maybe thats why they started releasing the novels before the movies release to get sales from all the spoiler junkies..(i dont recall the novel coming out before the movie years ago?)

51. screaming satellite - February 12, 2009

49 – whats wrong with saying its really really good??

if hed said – it was ok….roughly on a par with Generations – then id be worried

52. OneBuckFilms - February 12, 2009

7 – I do, as well as some of the crew of my ship (IFT Chapter), the USS Churchill.

Well, it’s pre-ordered anyway. :-)

53. Jon1701 - February 12, 2009

I have little more to say other than:

This is good news.

54. S. John Ross - February 12, 2009

#36: Another facet of the rumor may also be that Foster did (actually) work on the “Photostory” fumetti-style adaptation of TMP …

55. Capt Mike Of The Terran Empire - February 12, 2009

Ok Anthony. Give us the rest of the News. You said more big news and we are waiting!!!.

56. screaming satellite - February 12, 2009

besides he also says hes gonna be ‘really really busy’ (meaning REALLY busy)..getting this book done in time….so i think when he says ‘really really’ before anything he really really means it

57. hitch1969©, producer of "If I Did It, Jr"- a musical for children, starring children. - February 12, 2009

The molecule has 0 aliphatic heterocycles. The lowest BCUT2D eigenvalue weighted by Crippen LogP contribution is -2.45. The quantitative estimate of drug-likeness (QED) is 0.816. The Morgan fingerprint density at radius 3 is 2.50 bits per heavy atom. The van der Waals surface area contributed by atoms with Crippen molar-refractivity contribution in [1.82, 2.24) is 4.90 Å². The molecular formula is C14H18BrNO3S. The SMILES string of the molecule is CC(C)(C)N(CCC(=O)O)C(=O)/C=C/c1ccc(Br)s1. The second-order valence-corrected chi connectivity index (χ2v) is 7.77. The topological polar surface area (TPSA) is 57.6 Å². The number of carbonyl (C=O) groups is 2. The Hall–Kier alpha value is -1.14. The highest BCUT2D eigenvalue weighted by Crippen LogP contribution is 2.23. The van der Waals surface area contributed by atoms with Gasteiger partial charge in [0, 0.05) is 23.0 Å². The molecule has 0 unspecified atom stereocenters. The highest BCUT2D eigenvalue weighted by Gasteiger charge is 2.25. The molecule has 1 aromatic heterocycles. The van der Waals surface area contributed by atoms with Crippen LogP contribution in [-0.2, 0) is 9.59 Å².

Look, David Gerrold on the surface seems like a nice choice. Oh sure, he’ll interact with you at trekmovies dot com. He’ll even send you his email address when you and captain mike ask for it. But it occurs to me that he’s not the kind of guy who would take the time to reply to your drunken manifesto entitled, “Marshall, Will Ferrell, and Holly?” which outlines purist loyalty and sentiment to his original while attempting to solicit his thoughts on the sequel to Land Of The Lost, is all.

He just seems like *that* kind of a guy… and therefore not a viable option for consideration of the task at hand. I’m not sure but if he’s not even civil enough to respond to the Orcster’s email then how the heck could he work on the novelization?

I think he’d be a good candidate to put Phase Dos™ into written form because JC™ seems to have a red phone to the guy. But he’s the only one. So I’m sorry, but when you limit your social circles you also limit your potential. It’s called Networking and us big boys in the business world do it all day long, erectile strong.

THE WOMEN!!

58. screaming satellite - February 12, 2009

correct (and excuse) me if im wrong but didnt “Splinter of a Mind’s Eye,” build on Luke and Leias….ahem…’close’ relationship somewhat? perhaps even taking things a little further?

59. fred - February 12, 2009

I was first exposed to Foster through his TAS adaptations when I was a teen… they were everything the Blish books were not. I bought the first edition of each as they came out, and loved them. Even the most tepid of the animated scripts, he fleshed out and made awesome.

If anyone can make this feel like “real” Trek, he’s the guy.

60. falcon - February 12, 2009